One of the bylaw rules of the Portland Ghostbusters – and it’s amazing this needs to be said – is that members don’t actually trap ghosts.
“We don’t do paranormal investigation,” said the group’s co-founder, James Nelson. “We have actually gotten messages from people who say, ‘My house is haunted, I need somebody to come check it out.’ I know people who do paranormal research, so I forward those along to them, but we’re just a cosplay group, we’re not actually going to come out and bust ghosts.”
No, the Portland Ghostbusters won’t clear ancient demonic entities from city skyscrapers, but they will show up to raise money for charity and lead slime making workshops for kids.
Similar groups of cosplaying Ghostbusters exist all over the world. The clubs call themselves “franchises,” but only as a nod to Bill Murray’s line in the first “Ghostbusters” film, “The franchise rights alone will make us rich beyond our wildest dreams.”
Really, each Ghostbusters chapter or club is its own entity, not beholden to any international ghost-busting authority.
James Nelson co-founded the charity cosplay group in April 2012. He posted a message on the fan website gbfans.com asking if anyone in the Portland area wanted to start a franchise. He heard from Boone Langston, and the two met for the first time over beers at McMenamins Broadway Pub to draw up plans for their ghost-busting team.
Langston has mostly left busting behind as he pursued fame in his other passion – Lego building. He was one half of the “Bearded Builders” team that appeared on the competition TV series “Lego Masters.”
But back in 2012, Langston and Nelson formed the original Portland Ghostbusters. They soon recruited three others over the message board and made their first appearance at Rose City Comic Con that September.
Today, the group has grown to about 20 active members, making it the largest Ghostbusters franchise in the Pacific Northwest. They’ve joined in walks and fundraisers for Make a Wish, the Autism Society of Oregon and the Lupus Foundation of America and raised money for Doernbecher Children’s Hospital with appearances at Spirit Halloween stores. They also attend birthday parties at no charge and lead slime-making workshops with kids at museums and conventions.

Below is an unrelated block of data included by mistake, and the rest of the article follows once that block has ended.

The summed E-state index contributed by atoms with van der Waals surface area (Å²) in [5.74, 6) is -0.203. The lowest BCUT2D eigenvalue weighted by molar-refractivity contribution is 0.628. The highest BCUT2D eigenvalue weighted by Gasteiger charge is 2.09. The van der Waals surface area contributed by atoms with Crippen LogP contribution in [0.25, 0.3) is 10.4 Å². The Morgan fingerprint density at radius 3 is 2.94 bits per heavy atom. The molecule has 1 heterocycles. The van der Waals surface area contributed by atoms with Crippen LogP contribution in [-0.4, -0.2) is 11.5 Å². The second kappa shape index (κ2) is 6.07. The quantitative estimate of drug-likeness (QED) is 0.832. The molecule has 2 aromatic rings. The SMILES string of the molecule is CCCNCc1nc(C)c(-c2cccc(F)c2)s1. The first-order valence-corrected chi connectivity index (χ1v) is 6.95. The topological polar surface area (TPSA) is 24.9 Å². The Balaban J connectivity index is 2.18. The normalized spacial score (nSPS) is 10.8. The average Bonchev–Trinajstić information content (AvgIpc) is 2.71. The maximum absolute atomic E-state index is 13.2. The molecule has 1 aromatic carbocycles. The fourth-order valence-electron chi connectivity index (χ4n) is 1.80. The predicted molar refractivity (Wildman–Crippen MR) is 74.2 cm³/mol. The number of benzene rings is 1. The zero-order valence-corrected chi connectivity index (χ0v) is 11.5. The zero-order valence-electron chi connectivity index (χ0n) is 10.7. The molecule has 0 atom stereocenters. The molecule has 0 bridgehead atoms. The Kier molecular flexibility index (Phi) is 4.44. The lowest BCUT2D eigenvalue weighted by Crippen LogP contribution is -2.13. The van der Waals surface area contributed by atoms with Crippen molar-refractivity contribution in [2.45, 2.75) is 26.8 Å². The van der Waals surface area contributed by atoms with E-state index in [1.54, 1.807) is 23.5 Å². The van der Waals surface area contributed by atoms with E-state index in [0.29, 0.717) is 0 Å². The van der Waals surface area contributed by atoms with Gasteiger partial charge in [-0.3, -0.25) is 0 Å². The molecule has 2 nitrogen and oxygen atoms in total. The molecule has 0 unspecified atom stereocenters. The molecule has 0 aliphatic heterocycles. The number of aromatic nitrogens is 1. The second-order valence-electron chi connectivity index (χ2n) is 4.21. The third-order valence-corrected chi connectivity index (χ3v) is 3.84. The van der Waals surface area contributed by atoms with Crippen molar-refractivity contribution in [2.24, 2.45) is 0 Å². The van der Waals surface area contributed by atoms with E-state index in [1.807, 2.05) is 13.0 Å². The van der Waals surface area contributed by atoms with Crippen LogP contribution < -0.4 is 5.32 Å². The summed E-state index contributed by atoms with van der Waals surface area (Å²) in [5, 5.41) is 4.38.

“We never charge for a birthday party,” said Joanna Nelson, James’ wife and co-president of the group. “We don’t get paid to do this, this is all voluntary, we all have normal jobs.”
Rather than set a fee, the Portland Ghostbusters accept tips that go toward replenishing their slime supplies, making donations to other charities, and covering their costs for appearances at parties where families cannot afford to pay.
Much of this work came to a pause during the pandemic, but for the opening weekend of “Ghostbusters: Afterlife” members staged at two Century 16 movie theaters to pose for photos with moviegoers and show off their ghost busting gadgets.
Shawn Marshall joined the group in 2013 after spotting members at Rose City Comic Con. He’d been a lone wolf Ghostbuster for years, building his own proton pack in 1984 after the first movie came out.
That year, Marshall had attended a lecture on visuals effects by Richard Edlund, who had just worked on the original “Ghostbusters” film and had the Egon Spengler pack from the movie on display.
Marshall and a friend brought a camera and a ruler, and hastily took a bunch of reference photos of the pack. Then they went home to construct their own versions.
Marshall’s proton pack, which he still wears today, was made using wood, PVC pipe, a Pringles can, White Out correction fluid caps, a super 8 film canister and a cast made from his mom’s roasting pan. In the days before readily available home computers, he pried warning labels from Atari games, electrical boxes and a weed whacker to add some graphic elements to his creation.
Since then, he’s also fabricated his own PKE meter and Ecto goggles used in the films.
Marshall readily admits that the film “Ghostbusters” didn’t exactly change his life – though he did win a $100 costume contest prize that first year.
“I come at it from a builder, makers angle,” Marshall said. “It’s a fertile ground for making cool things that people like seeing.”
While some members take pride in building their own proton packs, store bought accessories work just as well. And don’t let the tech intimidate you. New Portland Ghostbusters need only a flight suit, a ‘no ghost’ patch and a name patch to get started.
What draws in Ghostbusters cosplayers is part nostalgia, part geeky fun.
“I remember for my seventh birthday, I asked for a Kenner proton pack,” James Nelson said. “That was the best birthday present I’d ever gotten. Of course, I was a Ghostbuster that year for Halloween, and I remember playing Ghostbusters with my friends. Watching it again ... I just had this sense of the joy and the wonder that I had as a kid.”
Scott Grohs, who joined the Portland Ghostbusters in 2015, had been a fan since he was a kid watching “The Real Ghostbusters” cartoons in the 1980s.
“The real genius of Ghostbusters, I think, is it’s not just that there are ghosts, and they can be busted,” Grohs said. “It’s that with the right equipment and a little bit of training, you can bust them.”
Mykel Gosch, a Portland Ghostbusters since 2018, echoed the sentiment. You don’t need to be superhero to be a Ghostbuster. Anyone can be a Ghostbuster.
“The best thing about being a Ghostbuster is having your actual name on your uniform,” Gosch said. “So, you can be Batman, you can be Superman. But when you’re a Ghostbuster, you’re yourself. You’re just a better version of yourself.”
Learn more about the Portland Ghostbusters at portlandghostbusters.org.